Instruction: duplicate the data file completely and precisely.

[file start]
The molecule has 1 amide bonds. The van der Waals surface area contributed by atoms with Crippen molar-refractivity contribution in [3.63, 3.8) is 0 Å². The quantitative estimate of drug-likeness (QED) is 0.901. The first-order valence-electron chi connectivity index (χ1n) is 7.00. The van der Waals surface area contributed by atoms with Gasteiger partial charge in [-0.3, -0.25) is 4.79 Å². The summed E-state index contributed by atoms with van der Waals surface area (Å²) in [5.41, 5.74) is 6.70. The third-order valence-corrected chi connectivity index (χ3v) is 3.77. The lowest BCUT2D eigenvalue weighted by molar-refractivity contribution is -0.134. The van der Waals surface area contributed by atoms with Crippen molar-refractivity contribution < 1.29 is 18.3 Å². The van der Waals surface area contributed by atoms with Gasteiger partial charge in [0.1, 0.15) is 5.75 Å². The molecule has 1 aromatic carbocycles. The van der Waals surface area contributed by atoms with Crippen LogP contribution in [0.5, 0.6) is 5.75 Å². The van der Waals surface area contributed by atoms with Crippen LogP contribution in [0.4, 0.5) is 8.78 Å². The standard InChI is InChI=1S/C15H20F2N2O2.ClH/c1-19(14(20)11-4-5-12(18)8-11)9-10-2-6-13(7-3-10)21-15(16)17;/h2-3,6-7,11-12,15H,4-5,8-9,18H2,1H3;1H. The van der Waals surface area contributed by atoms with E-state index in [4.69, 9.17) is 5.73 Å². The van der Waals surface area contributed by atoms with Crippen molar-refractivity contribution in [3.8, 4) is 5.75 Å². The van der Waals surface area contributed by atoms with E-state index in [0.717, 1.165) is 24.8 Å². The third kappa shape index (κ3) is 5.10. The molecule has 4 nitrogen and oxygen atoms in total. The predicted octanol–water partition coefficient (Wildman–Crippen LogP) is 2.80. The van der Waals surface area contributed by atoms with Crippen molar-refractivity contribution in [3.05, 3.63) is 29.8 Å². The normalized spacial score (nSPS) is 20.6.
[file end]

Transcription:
The molecule has 1 amide bonds. The van der Waals surface area contributed by atoms with Crippen molar-refractivity contribution in [3.63, 3.8) is 0 Å². The quantitative estimate of drug-likeness (QED) is 0.901. The first-order valence-electron chi connectivity index (χ1n) is 7.00. The van der Waals surface area contributed by atoms with Gasteiger partial charge in [-0.3, -0.25) is 4.79 Å². The summed E-state index contributed by atoms with van der Waals surface area (Å²) in [5.41, 5.74) is 6.70. The third-order valence-corrected chi connectivity index (χ3v) is 3.77. The lowest BCUT2D eigenvalue weighted by molar-refractivity contribution is -0.134. The van der Waals surface area contributed by atoms with Crippen molar-refractivity contribution < 1.29 is 18.3 Å². The van der Waals surface area contributed by atoms with Gasteiger partial charge in [0.1, 0.15) is 5.75 Å². The molecule has 1 aromatic carbocycles. The van der Waals surface area contributed by atoms with Crippen LogP contribution in [0.5, 0.6) is 5.75 Å². The van der Waals surface area contributed by atoms with Crippen LogP contribution in [0.4, 0.5) is 8.78 Å². The standard InChI is InChI=1S/C15H20F2N2O2.ClH/c1-19(14(20)11-4-5-12(18)8-11)9-10-2-6-13(7-3-10)21-15(16)17;/h2-3,6-7,11-12,15H,4-5,8-9,18H2,1H3;1H. The van der Waals surface area contributed by atoms with E-state index in [4.69, 9.17) is 5.73 Å². The van der Waals surface area contributed by atoms with Crippen molar-refractivity contribution in [3.8, 4) is 5.75 Å². The van der Waals surface area contributed by atoms with E-state index in [0.717, 1.165) is 24.8 Å². The third kappa shape index (κ3) is 5.10. The molecule has 4 nitrogen and oxygen atoms in total. The predicted octanol–water partition coefficient (Wildman–Crippen LogP) is 2.80. The van der Waals surface area contributed by atoms with Crippen molar-refractivity contribution in [3.05, 3.63) is 29.8 Å². The normalized spacial score (nSPS) is 20.6.